SHORT WORK:REST HIGH-INTENSITY INTERVAL TRAINING IS MORE ENJOYABLE THAN CONTINUOUS OR LONGER WORK:REST INTERVAL TRAINING
Martinez, N., Kilpatrick, M. W., Price, N., Buchanan, L., Robles, M., & Rubio, A. (2014). Affective and enjoyment responses to high-intensity interval training in overweight and sedentary individuals. Medicine & Science in Sports & Exercise, 46(5), Supplement abstract number 800.
This study investigated the affective and enjoyment responses to continuous and interval exercise in low-to-moderate risk Ss (M = 9; F = 11). Ss completed a VO2max test (mean = 27 ml/kg/min) followed by four counterbalanced trials comprised of a 20-minute continuous trial just above the ventilatory threshold, and three 24-minute high-intensity interval training trials near peak power that utilized 1:1 work-to-recovery ratios: 30 seconds, 60 seconds, and 120 seconds.
Affect declined during all trials but was best preserved during the 30-second work and recovery interval in comparison to all other trials. Notably, in-task affective valence and perceived enjoyment were significantly more positive during 30- and 60-2econd interval trials in comparison to continuous exercise and 120-second work:recovery trials. Post-exercise affect was significantly greater in the 30- and 60-second high-intensity interval training trials than in the continuous exercise or the 120-second interval trial. Post-exercise enjoyment was significantly greater in 60-second interval trials when compared to continuous and 120-second high-intensity interval training.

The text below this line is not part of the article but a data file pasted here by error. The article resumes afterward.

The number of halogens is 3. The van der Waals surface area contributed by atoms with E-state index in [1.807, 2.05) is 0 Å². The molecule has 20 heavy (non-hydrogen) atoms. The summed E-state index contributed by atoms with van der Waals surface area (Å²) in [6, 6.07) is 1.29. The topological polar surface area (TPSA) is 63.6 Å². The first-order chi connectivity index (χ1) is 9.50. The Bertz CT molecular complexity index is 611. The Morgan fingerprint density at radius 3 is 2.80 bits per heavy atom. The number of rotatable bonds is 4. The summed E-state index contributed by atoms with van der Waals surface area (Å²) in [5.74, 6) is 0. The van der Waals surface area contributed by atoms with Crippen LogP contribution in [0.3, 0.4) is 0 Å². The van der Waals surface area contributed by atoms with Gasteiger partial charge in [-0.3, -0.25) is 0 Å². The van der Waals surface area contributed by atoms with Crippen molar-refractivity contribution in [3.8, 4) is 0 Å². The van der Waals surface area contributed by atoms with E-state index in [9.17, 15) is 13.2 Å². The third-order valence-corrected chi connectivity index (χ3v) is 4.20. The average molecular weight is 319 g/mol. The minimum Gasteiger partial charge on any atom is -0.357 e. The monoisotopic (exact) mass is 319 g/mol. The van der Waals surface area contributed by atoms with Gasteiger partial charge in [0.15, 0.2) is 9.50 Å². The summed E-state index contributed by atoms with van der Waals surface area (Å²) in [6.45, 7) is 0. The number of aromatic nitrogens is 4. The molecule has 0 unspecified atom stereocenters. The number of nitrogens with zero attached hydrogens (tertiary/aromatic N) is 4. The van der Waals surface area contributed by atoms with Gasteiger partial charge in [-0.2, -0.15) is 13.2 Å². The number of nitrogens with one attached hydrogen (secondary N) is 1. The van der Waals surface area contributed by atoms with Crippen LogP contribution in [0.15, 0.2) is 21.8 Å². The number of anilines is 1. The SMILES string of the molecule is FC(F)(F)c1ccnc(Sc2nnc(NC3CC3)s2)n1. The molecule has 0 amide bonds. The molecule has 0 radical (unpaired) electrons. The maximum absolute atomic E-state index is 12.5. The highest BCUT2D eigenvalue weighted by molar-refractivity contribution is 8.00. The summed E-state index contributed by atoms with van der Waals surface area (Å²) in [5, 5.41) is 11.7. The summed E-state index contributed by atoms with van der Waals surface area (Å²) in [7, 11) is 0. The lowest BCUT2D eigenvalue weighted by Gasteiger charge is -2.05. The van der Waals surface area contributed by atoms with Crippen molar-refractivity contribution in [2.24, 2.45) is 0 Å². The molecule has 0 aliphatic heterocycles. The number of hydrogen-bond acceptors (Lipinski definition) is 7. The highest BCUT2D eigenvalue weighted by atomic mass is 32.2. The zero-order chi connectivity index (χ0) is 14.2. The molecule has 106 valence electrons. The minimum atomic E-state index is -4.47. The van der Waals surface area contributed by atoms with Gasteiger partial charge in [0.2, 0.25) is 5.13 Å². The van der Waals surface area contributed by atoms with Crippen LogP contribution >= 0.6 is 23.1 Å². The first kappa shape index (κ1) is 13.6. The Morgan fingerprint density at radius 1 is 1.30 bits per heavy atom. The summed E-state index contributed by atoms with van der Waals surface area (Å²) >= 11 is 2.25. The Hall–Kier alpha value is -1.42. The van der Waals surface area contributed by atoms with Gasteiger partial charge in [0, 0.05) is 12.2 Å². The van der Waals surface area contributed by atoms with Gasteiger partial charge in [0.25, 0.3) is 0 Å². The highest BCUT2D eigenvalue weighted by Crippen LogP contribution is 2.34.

Implication. Severe intensity intervals comprised of either 30 or 60 seconds facilitate more favorable perceptual responses of affective valence and perceived enjoyment than heavy intensity continuous exercise and severe intensity intervals of 120 seconds. Despite this study not involving athletes, it extends the generality of the principle that “short work and rest interval exercise is more enjoyable than longer work and rest interval and continuous exercise.” That principle now extends beyond athletes.
Return to Table of Contents for this issue.